Switch to English Language Passer en langue française Omschakelen naar Nederlandse Taal Wechseln Sie zu deutschen Sprache Passa alla lingua italiana
Members: 70,971   Posts: 1,558,643   Online: 983
      
Results 1 to 5 of 5
  1. #1
    blackmelas's Avatar
    Join Date
    Aug 2004
    Location
    Corinth, Greece
    Shooter
    35mm RF
    Posts
    353
    Images
    24

    Help with high key

    I've been admiring some high key portraits and I've been having trouble getting it right in the darkroom mostly getting soft or even muddy results. I've been starting with a standard negative or sometimes with a low contrast negative. Does anyone have any hints? Should I start with a high contrast filter and shorten exposure?
    Thanks,
    James

  2. #2
    Bob Carnie's Avatar
    Join Date
    Apr 2004
    Location
    Toronto-Ontario
    Shooter
    Med. Format RF
    Posts
    4,676
    Images
    14
    Hi James

    This is a common problem with High Key images , because of the white there is more chances to flare. When I am printing white background I always start at a higher contrast to bring back the *snap*.
    Difficult subject matter to get done correctly as all the flare.
    the problem could also be in the original capture. Are you goboing the lights to reduce bounce back to the camera lens.??

  3. #3

    Join Date
    Dec 2004
    Location
    Milwaukee, Wi
    Shooter
    35mm
    Posts
    3,242

    suggestion

    The last time I had a problem with high key, I used a ladder. It was very helpful.

    You will want to make sure that your background receives a very healthy dosage of light.. two or more stops birighter than your subject. I am assuming that you are using white paper or fabric and wish to have a textureless background that is pure white. The foreground should be more normally lit..I am assuming that you will want good detail and texture. Your exposure should be for your subject not the background. If your want as little shadow as possible on your subject than light it so that the lighting ratio is low. The more you "over expose" the background the more pronounced will be the flare at the edges of your subject. I would reccomend normal development. I am assuming that this is to be a B&W photo.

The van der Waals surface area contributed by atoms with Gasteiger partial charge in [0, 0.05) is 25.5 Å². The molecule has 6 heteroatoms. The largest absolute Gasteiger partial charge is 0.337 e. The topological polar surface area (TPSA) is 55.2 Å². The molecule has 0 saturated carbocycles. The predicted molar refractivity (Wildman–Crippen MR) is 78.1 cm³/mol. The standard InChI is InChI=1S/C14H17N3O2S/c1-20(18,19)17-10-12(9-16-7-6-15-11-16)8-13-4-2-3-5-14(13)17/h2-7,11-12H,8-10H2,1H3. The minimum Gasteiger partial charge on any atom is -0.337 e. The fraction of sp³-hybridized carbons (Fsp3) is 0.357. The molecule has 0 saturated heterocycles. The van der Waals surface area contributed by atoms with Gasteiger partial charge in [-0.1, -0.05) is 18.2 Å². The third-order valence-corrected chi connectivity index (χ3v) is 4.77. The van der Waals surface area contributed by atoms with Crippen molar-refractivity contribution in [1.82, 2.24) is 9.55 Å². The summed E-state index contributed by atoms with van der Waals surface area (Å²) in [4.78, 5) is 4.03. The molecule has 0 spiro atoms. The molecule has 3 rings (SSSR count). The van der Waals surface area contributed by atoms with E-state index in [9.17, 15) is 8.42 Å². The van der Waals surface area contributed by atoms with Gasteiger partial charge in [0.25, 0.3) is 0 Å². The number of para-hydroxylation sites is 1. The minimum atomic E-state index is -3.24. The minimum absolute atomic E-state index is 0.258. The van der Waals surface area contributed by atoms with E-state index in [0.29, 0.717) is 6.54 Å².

4. #4
    ScottH's Avatar
    Join Date
    Sep 2003
    Location
    Atlanta
    Shooter
    Multi Format
    Posts
    186
    Images
    32
    FWIW - The most "success" I've had with highkey work (very close-up portraits of kids) was from underexposed negs (not intentionally) and developed normally. I then printed at grade 4 (maybe 4.5) to get some deeper tones - mainly eyelashes/eyebrows to really jump. Keep in mind I was working the final result from the "print end", rather than starting from an intentional high key neg and moving forward from there... I'll certainly follow this thread and see what someone with more experience in this has to say.

  5. #5

    Join Date
    Jan 2005
    Shooter
    Multi Format
    Posts
    284
    this might not be of much use, but the printing method i usually use could likely be nice for printing high key prints...... 'split grade' printing with variable contrast filters, there is surely stuff about it here somewhere.

    i havnt seen your negatives, but i would start out getting an exposure with a #00 filter, lets say its 15secs, then throw in some #5 filter once you get a decent hilight tone with your #00, using the #5 to bring in the blacks....... lets say its 10 secs at #5 then, after you get a good mix between the #00 and #5 i might throw on a #1 or #2 for a few seconds to 'bring it all together'..... it seems to me this would be very usefull for such printing...
    "Where is beauty? Where I must will with my whole Will; where I will love and perish, that an image may not remain merely an image."



 

APUG PARTNERS EQUALLY FUNDING OUR COMMUNITY:



Contact Us  |  Support Us!  |  Advertise  |  Site Terms  |  Archive  —   Search  |  Mobile Device Access  |  RSS  |  Facebook  |  Linkedin